Results of a study from Denmark do suggest that your outward appearance may signal increased risks of heart attack and heart disease. Researchers from the University of Copenhagen characterized the signs of aging associated with heart problems as a receding hairline at the temples, baldness at the head’s crown, an earlobe crease, or fatty cholesterol deposits around the eyelid (xanthelasmata). The study included 10,885 men and women age 40 and older who were participating in the Copenhagen City Heart Study, which began in the late 1970s. The findings were presented on November 6, 2012 at the annual meeting of the American Heart Association (AHA).
The Danish research team identified 7,537 study participants with the type of baldness characterized by a receding hairline at the temples, 3,938 with crown top baldness, 3,405 with earlobe creases, and 678 with fatty yellow deposits of cholesterol around the eyelids. After the participants were followed for 35 years, the investigators evaluated the data and found that 3,401 had developed heart disease and 1,708 had heart attacks. Those who had three of the four physical signs of aging developed heart disease 39 percent more often than people of a comparable age who looked younger and had 57 percent more heart attacks than younger looking people of about the same age. Wrinkles and gray hair were also recorded, but neither was found to be predictive of heart problems.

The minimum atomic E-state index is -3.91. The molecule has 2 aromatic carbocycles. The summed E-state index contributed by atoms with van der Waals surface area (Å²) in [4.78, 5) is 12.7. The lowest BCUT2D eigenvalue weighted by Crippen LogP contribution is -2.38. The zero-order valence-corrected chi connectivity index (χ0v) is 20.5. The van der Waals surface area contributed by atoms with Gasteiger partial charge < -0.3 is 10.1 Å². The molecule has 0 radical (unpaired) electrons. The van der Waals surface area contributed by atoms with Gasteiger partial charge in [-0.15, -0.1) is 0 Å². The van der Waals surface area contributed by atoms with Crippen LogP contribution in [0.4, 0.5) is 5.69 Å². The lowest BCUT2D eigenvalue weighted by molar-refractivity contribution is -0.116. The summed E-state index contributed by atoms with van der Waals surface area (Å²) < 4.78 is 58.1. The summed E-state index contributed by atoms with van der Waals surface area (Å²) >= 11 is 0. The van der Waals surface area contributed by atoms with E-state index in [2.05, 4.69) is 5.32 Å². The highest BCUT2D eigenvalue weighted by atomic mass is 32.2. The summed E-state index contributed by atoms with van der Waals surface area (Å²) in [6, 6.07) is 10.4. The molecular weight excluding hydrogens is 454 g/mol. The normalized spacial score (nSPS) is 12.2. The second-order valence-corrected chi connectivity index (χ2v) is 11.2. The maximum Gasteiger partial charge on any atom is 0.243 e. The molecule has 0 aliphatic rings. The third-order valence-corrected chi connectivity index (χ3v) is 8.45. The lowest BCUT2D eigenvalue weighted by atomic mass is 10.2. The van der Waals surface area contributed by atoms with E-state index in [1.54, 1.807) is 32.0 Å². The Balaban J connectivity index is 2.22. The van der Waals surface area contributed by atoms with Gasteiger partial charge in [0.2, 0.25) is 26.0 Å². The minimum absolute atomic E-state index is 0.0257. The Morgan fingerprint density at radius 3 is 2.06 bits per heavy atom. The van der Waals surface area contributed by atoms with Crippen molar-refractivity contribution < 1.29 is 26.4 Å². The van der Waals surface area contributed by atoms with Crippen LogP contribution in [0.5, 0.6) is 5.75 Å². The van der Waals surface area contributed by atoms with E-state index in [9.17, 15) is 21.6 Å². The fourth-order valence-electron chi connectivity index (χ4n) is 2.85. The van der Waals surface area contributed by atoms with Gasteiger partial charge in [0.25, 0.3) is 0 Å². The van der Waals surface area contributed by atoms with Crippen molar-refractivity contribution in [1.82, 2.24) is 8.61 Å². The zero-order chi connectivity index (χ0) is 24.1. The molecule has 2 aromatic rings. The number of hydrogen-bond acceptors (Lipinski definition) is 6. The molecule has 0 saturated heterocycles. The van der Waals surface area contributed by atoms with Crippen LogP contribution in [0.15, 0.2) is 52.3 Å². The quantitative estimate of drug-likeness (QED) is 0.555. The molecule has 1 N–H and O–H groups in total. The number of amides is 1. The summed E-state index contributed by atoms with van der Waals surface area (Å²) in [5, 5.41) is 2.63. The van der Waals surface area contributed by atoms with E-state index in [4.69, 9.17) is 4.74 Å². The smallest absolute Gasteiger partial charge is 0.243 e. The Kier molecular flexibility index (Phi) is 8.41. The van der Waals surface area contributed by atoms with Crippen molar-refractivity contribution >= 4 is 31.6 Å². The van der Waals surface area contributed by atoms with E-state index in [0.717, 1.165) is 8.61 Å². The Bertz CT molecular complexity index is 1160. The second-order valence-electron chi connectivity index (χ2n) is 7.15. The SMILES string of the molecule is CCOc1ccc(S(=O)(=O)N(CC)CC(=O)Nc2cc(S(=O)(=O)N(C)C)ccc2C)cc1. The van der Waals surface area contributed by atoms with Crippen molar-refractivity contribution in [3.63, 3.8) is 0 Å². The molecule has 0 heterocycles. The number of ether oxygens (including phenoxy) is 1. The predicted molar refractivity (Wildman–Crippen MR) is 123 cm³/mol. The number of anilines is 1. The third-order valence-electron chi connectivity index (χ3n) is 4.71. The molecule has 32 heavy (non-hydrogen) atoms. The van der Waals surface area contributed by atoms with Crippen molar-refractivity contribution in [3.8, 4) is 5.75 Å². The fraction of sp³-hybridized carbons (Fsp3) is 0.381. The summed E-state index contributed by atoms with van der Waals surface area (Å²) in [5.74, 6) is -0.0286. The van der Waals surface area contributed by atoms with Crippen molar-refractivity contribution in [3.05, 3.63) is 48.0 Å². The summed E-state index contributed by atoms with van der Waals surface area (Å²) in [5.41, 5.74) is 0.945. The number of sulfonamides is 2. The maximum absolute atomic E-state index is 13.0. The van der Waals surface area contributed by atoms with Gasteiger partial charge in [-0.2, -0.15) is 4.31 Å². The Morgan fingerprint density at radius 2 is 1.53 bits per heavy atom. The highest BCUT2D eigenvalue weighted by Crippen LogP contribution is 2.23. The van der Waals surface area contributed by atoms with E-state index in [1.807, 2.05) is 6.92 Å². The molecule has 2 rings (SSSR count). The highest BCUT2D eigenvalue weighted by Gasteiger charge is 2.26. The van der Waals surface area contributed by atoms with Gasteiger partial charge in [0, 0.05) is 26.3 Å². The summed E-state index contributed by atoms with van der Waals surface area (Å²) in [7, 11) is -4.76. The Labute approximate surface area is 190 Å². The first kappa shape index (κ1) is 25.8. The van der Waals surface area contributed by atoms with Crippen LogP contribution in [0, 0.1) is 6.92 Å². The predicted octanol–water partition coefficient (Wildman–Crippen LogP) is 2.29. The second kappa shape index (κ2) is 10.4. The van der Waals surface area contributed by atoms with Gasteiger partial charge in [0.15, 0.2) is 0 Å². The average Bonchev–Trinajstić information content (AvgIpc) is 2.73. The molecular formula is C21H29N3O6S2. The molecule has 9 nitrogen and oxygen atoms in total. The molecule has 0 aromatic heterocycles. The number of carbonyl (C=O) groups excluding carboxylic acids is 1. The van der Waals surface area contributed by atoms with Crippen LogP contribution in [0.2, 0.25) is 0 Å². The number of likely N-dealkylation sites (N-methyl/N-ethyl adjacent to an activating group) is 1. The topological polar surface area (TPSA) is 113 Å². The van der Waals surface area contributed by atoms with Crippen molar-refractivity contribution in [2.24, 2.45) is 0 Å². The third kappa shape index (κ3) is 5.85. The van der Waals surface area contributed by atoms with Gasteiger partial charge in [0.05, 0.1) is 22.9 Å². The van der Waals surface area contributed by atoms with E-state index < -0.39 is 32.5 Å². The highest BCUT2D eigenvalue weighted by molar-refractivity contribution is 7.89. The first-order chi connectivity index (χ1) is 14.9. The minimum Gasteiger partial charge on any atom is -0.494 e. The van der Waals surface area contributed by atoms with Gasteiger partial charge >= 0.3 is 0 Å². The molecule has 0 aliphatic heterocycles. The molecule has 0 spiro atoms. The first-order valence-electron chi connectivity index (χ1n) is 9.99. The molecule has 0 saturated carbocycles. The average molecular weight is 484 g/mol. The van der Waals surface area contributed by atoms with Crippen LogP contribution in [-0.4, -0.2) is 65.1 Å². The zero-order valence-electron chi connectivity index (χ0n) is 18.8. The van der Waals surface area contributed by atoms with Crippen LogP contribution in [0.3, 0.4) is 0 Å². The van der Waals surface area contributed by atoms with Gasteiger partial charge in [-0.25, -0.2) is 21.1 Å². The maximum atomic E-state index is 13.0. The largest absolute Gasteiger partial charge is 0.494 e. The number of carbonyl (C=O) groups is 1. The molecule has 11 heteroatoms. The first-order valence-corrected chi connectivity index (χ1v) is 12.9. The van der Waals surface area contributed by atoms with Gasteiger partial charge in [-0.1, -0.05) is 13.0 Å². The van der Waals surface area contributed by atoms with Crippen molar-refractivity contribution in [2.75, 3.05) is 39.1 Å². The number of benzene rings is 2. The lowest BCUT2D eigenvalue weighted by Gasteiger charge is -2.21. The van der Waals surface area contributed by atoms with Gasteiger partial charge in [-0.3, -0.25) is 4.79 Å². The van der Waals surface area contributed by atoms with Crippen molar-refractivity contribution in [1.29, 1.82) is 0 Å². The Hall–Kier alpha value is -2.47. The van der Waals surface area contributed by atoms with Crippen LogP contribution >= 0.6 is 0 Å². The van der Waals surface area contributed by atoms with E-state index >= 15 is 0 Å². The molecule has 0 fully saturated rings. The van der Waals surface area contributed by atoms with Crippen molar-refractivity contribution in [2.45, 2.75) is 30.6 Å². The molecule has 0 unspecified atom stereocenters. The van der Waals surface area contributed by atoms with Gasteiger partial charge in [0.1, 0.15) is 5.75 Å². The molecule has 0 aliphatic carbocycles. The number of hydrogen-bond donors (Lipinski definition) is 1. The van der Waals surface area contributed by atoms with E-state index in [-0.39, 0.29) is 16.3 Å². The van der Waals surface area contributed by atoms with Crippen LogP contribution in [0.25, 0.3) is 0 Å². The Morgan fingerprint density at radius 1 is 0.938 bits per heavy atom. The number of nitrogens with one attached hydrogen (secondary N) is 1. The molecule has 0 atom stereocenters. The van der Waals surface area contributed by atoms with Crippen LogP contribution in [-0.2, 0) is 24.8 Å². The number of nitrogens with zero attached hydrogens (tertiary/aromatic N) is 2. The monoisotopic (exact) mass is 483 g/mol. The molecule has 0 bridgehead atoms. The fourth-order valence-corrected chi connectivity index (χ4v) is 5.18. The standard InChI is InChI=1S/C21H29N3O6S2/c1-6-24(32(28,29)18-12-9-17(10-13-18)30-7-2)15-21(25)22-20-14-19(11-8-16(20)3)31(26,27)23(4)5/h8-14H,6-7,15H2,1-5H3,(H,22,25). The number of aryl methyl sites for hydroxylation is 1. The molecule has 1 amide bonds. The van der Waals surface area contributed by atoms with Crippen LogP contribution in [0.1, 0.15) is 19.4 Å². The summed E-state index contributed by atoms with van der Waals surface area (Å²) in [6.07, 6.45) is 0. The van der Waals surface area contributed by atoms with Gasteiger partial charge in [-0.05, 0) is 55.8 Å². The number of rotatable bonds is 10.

The investigators said that the risk of heart attack and heart disease increased with each additional sign of aging in all age groups and among both men and women. Those at highest risk were participants in their 70s who had multiple signs of aging.
This study isn’t the first to link an earlobe crease to heart disease. Over the past few decades, more than 30 studies have tried to determine whether this is a predictive sign of heart disease, or if it reliably correlates with cholesterol deposits in arteries. Some earlier studies have found an association between earlobe creases and heart disease and some have not.
The most predictive of the four aging signs identified by the Danish researchers were the fatty deposits around the eye – this characteristic was associated with heart disease and heart attacks. A year earlier, in 2011, the Danish investigators published findings that study participants with xanthelasmata had a considerably higher chance of developing heart disease or dying within 10 years compared to others. Their report in the British Medical Journal said that this increased risk remained even after taking into account other known contributors of heart disease such as obesity, hypertension, cholesterol levels, gender, and smoking status.
Andrew Weil, M.D.